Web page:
Month: December 2018
More lichen poetry and a bit of science
It’s hard to stop at just one poem. Now I’m looking for quotes about lichens, and more poetry too. So here is another lichen poem, by a trained biologist. This one goes deep into Lichen’s personal life. You might enjoy having a glossary of lichen terms nearby to get the most out of her verse, but even without that, I hope you are amused. She gives a fairly good synopsis of lichen life. Memorize the poem (why not?) and amaze your friends.
Lichen Poem by Caryl Sue (National Geographic/BioBlitz)
Their love can be a bit crustose
with areoles in bloom;
Their love can produce thread-like string,
called hyphae, when they plume.
Their love has colonized the Earth
from deserts to the ice;
These extremophiles exist
on sand, on trees, on gneiss.
Who could these star-crossed lovers be?
Why are they symbiotes?
They reproduce asexually
unlike us mammal folk.
A fungus, a mycobiont,
is one part of the pair-
It often lives all on its own:
itself, dead things, and air.
The other love, photobiont
can turn light into food;
The trick is photosynthesis
a skill that’s pretty shrewd.
Photobionts can be algae,
Some lucky fungi can have both
at once, and that’s a fact.
A pair now caught between two worlds
not fungi, not algae
A composite organism
of one, or two, or three.
United now, this smart couple
sets out to reproduce;
Small spores or fragments of themselves
are set on winds, diffuse.
Some reproduce by using spores,
sped off to parts unknown.
These fungi that do not find mates
are doomed to die alone.
are reproductive packs
In orange, or green, or yellow hues,
or purple, white, or black.
O foliose! O fruticose!
O squamulose, and more!
The fungi and the algae have
so many types in store.
Animals use them for their nests—
hummingbirds and turkey;
They’re almost all that reindeer eat
in the winter, murky.
People eat them as “famine food”,
They’re not a tasty treat.
They’re used in herbal remedies-
in dyes, and perfumes sweet.
So, once upon a time ago,
fungi, algae convince—
They fell in love, and they have been
lichen it ever since.
Poetry and lichens are two inspirations for me. I wrote a little lichen poem:
I’m liken’ lichens
they’re lookin’ lovely,
Like little lilies
all lined up on a log.
Of course it’s not very ‘good’! But it is fun. Lichens often seem very cheerful and playful. Any time there are so many shapes and colors, there has to be a party going on. I think it is the party of Life happening!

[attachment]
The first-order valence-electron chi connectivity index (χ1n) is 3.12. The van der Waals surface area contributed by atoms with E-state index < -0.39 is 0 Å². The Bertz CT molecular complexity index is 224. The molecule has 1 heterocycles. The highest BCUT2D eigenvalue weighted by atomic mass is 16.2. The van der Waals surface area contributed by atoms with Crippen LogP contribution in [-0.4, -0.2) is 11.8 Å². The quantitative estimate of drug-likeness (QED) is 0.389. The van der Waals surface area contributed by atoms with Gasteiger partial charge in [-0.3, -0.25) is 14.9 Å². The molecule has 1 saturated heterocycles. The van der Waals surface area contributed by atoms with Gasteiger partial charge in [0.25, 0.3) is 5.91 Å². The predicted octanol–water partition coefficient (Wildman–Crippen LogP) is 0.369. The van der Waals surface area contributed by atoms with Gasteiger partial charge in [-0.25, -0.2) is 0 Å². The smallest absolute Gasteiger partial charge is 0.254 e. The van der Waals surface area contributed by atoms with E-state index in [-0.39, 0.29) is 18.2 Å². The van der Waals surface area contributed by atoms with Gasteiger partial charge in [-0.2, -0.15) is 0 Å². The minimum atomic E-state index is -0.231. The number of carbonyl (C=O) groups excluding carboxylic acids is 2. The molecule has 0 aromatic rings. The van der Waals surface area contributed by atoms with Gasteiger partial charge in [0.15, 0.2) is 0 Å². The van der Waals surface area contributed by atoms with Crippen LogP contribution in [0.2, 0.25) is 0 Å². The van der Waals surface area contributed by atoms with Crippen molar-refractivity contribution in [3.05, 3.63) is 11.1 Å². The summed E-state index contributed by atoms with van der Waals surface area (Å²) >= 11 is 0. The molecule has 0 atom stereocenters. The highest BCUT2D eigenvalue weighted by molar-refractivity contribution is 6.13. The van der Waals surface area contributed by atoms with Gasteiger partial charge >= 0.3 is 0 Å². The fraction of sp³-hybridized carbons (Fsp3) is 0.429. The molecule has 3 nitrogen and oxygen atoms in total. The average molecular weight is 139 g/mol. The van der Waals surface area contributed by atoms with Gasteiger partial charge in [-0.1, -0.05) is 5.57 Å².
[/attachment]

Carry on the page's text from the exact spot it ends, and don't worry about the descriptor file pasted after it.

Greater poets than I have also noticed lichens, and each poet has a unique perspective. Pablo Neruda is one of my favorite poets. Here is his poem about lichens.
Lichen on Stone by Pablo Neruda
Lichen on stone: the web
of green rubber
weaves an old hieroglyphic,
unfolding the script
of the sea
on the curve of a boulder.
The sun reads it. The mollusk devours it.
Fish slither on stone,
with a bristling of hackles.
An alphabet moves in the silence,
printing its drowned incunabula
on the naked flank of the beaches.
climb, higher, plaiting and braiding,
piling their nap in the caverns of
the ocean and air, coming and going,
until nothing may dance but the wave
and nothing persist but the wind.
If you are not familiar with Neruda’s work, read his Ode to Socks, and you will have a new love for a good pair of socks. Speaking of socks, I would love to have a nice warm pair of winter socks, with lichens crocheted or knitted around the top. It would go splendidly with my Lichen Hat. But my knitting skills are a long way from accomplishing those socks. Speaking of warm socks, now that it’s colder, and here in the Kickapoo, mostly damp and wet, it’s a good time to check your favorite rock or tree trunk for lichen activity. Of course, you won’t actually see any movement, but this is where memory is an important part of learning. Remember the last time you looked at that tree or rock?
These two images of lichen covered rock are not exactly the same place, but illustrate the differences that can occur between wet and dry conditions. What is inconspicuous one day will be illuminated with color another day. Winter is a great time to see lichens, as the leaves that often cover them are gone. If there is not much snow the lichens are very visible, and of course on trees they are always visible.
If you see a beautiful lichen (use your hand lens!) and are inspired to write a poem, or just want to describe and complement the lichen, send your comment to this blog. If you give your name, I’ll send you a hand lens! Anonymous is ok too. Poems can be any length, any style, any degree of expertise; new poets are especially encouraged (I am one too). There will be a visit to the lichens, to read the poems to them, and anyone can come along for Lichen Hiking. Thanks for sharing this blog, and spreading Lichen Love!